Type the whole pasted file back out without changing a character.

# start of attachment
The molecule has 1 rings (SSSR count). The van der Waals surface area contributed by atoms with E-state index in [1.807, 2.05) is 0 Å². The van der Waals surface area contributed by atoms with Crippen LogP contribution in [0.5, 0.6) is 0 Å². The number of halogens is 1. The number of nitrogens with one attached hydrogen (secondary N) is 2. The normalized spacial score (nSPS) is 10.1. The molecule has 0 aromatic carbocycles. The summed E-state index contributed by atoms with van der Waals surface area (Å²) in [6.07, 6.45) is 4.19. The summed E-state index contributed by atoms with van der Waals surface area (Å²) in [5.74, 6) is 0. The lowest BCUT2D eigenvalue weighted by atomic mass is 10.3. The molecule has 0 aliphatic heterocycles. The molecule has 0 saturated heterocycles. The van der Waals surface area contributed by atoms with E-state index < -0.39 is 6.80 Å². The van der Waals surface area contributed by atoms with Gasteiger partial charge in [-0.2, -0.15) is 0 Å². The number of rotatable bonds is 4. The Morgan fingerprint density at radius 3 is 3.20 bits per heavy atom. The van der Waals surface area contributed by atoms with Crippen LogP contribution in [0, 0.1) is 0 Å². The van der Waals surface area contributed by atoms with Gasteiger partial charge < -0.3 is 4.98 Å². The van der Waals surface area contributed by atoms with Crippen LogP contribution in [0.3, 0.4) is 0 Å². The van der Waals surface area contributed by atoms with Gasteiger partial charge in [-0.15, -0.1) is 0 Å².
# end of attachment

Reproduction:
The molecule has 1 rings (SSSR count). The van der Waals surface area contributed by atoms with E-state index in [1.807, 2.05) is 0 Å². The van der Waals surface area contributed by atoms with Crippen LogP contribution in [0.5, 0.6) is 0 Å². The number of halogens is 1. The number of nitrogens with one attached hydrogen (secondary N) is 2. The normalized spacial score (nSPS) is 10.1. The molecule has 0 aromatic carbocycles. The summed E-state index contributed by atoms with van der Waals surface area (Å²) in [6.07, 6.45) is 4.19. The summed E-state index contributed by atoms with van der Waals surface area (Å²) in [5.74, 6) is 0. The lowest BCUT2D eigenvalue weighted by atomic mass is 10.3. The molecule has 0 aliphatic heterocycles. The molecule has 0 saturated heterocycles. The van der Waals surface area contributed by atoms with E-state index < -0.39 is 6.80 Å². The van der Waals surface area contributed by atoms with Gasteiger partial charge in [-0.2, -0.15) is 0 Å². The number of rotatable bonds is 4. The Morgan fingerprint density at radius 3 is 3.20 bits per heavy atom. The van der Waals surface area contributed by atoms with Crippen LogP contribution in [0, 0.1) is 0 Å². The van der Waals surface area contributed by atoms with Gasteiger partial charge < -0.3 is 4.98 Å². The van der Waals surface area contributed by atoms with Crippen LogP contribution in [0.3, 0.4) is 0 Å². The van der Waals surface area contributed by atoms with Gasteiger partial charge in [-0.15, -0.1) is 0 Å².